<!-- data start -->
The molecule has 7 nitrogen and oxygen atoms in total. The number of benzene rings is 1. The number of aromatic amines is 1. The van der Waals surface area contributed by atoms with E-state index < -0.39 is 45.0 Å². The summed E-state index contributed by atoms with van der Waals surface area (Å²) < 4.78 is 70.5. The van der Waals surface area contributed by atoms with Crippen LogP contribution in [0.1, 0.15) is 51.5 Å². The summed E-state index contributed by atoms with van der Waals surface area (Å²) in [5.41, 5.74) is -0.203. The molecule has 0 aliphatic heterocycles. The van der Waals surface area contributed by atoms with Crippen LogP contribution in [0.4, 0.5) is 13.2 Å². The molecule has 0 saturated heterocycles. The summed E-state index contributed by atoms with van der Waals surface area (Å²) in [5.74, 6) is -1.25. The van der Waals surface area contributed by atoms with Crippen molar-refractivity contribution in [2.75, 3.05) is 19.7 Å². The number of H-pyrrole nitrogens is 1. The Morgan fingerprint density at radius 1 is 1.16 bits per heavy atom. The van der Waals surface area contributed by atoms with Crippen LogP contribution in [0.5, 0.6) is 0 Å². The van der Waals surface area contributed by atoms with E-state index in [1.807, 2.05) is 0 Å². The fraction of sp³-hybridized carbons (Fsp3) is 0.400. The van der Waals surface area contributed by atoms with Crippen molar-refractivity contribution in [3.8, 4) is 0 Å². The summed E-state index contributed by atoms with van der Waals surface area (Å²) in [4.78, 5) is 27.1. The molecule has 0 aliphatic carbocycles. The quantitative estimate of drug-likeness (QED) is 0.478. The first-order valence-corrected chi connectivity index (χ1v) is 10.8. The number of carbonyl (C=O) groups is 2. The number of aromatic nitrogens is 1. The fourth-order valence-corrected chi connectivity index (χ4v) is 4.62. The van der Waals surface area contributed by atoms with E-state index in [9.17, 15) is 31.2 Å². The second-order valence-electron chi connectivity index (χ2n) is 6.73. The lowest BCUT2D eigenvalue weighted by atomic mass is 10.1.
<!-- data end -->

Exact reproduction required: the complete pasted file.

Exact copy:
The molecule has 7 nitrogen and oxygen atoms in total. The number of benzene rings is 1. The number of aromatic amines is 1. The van der Waals surface area contributed by atoms with E-state index < -0.39 is 45.0 Å². The summed E-state index contributed by atoms with van der Waals surface area (Å²) < 4.78 is 70.5. The van der Waals surface area contributed by atoms with Crippen LogP contribution in [0.1, 0.15) is 51.5 Å². The summed E-state index contributed by atoms with van der Waals surface area (Å²) in [5.41, 5.74) is -0.203. The molecule has 0 aliphatic heterocycles. The van der Waals surface area contributed by atoms with Crippen LogP contribution in [0.4, 0.5) is 13.2 Å². The molecule has 0 saturated heterocycles. The summed E-state index contributed by atoms with van der Waals surface area (Å²) in [5.74, 6) is -1.25. The van der Waals surface area contributed by atoms with Crippen molar-refractivity contribution in [2.75, 3.05) is 19.7 Å². The number of H-pyrrole nitrogens is 1. The Morgan fingerprint density at radius 1 is 1.16 bits per heavy atom. The van der Waals surface area contributed by atoms with Crippen LogP contribution in [0.5, 0.6) is 0 Å². The van der Waals surface area contributed by atoms with E-state index in [1.807, 2.05) is 0 Å². The fraction of sp³-hybridized carbons (Fsp3) is 0.400. The van der Waals surface area contributed by atoms with Crippen molar-refractivity contribution in [3.8, 4) is 0 Å². The summed E-state index contributed by atoms with van der Waals surface area (Å²) in [4.78, 5) is 27.1. The molecule has 0 aliphatic carbocycles. The quantitative estimate of drug-likeness (QED) is 0.478. The first-order valence-corrected chi connectivity index (χ1v) is 10.8. The number of carbonyl (C=O) groups is 2. The number of aromatic nitrogens is 1. The fourth-order valence-corrected chi connectivity index (χ4v) is 4.62. The van der Waals surface area contributed by atoms with E-state index in [9.17, 15) is 31.2 Å². The second-order valence-electron chi connectivity index (χ2n) is 6.73. The lowest BCUT2D eigenvalue weighted by atomic mass is 10.1.